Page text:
Performing and disseminating review findings through art and design

Session Type
Workshop - training
Understanding and using evidence
Target audience
Review authors, consumers and researchers
Level of difficulty

Background: Interest in using multimodal, arts-based methods in the context of health-related research has been increasing recently. Its value does not only lie in its ability to unearth complex, rich and nuanced data, but also in how the process/es can simultaneously facilitate the accessibility of evidence (MacGregor et al 2022; West et al 2022; Archibald & Blines 2021; Ball et al 2021; Boydel 2019; Fraser & Al Sayah 2011). From a new materialist perspective, knowledge is not merely an independent, tightly bound entity to be used or consumed, but is rather a dynamic construct that can adapt and change as it is applied and used in everyday contexts.
Objectives: The objectives of this workshop include to engage in collaborative arts-based techniques to make sense of a specific case of systematically reviewed evidence, i.e. Factors that influence parents' and informal caregivers' views and practices regarding routine childhood vaccination: A qualitative evidence synthesis (Cooper et al. Cochrane Database of Systematic Reviews 2021, Issue 10. CD013265. DOI: 10.1002/14651858.CD013265.pub2.), and to demonstrate how this process can facilitate the production of embodied knowledge through active engagement with the evidence in tangible, material ways.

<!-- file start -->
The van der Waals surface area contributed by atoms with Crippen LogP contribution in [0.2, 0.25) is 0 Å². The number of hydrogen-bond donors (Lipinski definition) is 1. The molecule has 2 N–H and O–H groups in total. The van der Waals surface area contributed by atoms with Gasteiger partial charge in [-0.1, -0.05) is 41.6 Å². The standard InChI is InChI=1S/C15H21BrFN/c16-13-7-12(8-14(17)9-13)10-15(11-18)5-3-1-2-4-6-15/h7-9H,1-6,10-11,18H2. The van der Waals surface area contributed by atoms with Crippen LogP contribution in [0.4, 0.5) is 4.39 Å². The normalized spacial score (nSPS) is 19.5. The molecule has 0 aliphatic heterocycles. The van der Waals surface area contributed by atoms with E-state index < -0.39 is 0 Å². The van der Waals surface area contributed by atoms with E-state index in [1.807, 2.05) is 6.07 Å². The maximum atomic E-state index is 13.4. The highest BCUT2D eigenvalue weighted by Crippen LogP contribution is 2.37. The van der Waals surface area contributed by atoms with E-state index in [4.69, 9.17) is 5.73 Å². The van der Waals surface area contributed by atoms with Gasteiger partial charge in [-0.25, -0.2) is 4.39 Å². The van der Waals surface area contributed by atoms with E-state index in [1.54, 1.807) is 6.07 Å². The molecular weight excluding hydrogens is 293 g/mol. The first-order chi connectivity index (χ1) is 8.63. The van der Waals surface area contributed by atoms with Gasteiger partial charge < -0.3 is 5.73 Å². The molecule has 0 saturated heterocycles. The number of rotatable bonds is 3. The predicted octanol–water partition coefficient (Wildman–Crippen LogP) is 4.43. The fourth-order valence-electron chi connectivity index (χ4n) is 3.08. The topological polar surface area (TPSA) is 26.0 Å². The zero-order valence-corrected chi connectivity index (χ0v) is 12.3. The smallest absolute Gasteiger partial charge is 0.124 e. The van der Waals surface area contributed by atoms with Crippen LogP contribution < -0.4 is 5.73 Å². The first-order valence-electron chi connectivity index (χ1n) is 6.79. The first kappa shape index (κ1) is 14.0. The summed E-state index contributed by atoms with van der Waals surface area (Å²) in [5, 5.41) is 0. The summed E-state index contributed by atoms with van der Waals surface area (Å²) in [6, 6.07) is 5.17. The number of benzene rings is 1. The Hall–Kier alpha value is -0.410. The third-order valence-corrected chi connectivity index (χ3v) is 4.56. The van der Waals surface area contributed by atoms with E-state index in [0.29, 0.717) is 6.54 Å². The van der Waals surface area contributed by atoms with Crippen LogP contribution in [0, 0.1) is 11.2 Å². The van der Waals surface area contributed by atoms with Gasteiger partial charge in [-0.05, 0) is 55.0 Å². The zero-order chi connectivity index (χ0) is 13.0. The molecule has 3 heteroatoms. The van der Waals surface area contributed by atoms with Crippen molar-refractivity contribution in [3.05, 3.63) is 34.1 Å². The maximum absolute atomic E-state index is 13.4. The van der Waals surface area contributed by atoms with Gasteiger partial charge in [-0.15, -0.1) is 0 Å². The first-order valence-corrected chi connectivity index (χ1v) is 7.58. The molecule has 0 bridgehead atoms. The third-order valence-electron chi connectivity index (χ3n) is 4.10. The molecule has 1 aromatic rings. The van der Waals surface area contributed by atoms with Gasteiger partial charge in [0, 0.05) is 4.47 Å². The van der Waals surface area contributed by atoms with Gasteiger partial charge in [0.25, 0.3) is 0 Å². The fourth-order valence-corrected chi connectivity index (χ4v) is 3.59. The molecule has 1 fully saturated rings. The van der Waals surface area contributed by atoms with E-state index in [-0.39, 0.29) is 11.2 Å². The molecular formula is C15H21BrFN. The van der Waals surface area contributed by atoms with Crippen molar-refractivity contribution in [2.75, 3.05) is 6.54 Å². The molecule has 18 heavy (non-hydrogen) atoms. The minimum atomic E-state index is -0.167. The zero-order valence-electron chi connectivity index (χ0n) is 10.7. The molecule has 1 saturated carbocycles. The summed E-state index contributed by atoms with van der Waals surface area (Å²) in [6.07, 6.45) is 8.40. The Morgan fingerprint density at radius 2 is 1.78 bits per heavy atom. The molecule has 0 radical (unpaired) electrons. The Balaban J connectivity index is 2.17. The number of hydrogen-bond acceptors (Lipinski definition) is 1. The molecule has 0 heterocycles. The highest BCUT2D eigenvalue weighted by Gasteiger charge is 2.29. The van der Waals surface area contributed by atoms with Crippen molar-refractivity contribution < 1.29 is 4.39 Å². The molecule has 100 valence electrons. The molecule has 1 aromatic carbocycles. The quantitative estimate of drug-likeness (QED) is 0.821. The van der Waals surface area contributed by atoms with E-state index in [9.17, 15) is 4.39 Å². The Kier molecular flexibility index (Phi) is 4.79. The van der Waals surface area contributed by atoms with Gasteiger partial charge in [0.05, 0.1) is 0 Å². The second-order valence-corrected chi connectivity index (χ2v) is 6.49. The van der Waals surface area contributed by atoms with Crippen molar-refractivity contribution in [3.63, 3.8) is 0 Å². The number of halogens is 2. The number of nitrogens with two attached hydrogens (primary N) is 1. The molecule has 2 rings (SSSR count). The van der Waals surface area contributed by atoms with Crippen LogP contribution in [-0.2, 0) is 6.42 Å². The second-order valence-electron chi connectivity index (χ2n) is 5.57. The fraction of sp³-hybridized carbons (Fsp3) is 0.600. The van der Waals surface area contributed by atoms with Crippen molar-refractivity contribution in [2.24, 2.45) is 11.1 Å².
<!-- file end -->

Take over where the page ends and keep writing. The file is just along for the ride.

Description: Workshop participants will be (1) introduced to the workshop and divided into sub-groups (5 minutes); (2) each group will engage in a performative exercise based on an aspect of the reviewed evidence (20 minutes); (3) each individual will respond to their performative experience through a mark-making exercise using charcoal and/or ink on paper (20 minutes); (4) each group will be prompted through a process of cutting up their group’s drawings and reassembling parts of it through collage to re-represent the evidence in graphic form on A3 paper (25 minutes); and (5) each group will present their graphic translation of evidence to the larger group (20 minutes). What will result could be regarded as an example of how multimodal arts-based engagement with systematically reviewed content in the context of healthcare can make the evidence more accessible – and hence also applicable – to those engaging with it, and how creative representation of evidence can possibly enrich the communicative potential of empirical data.

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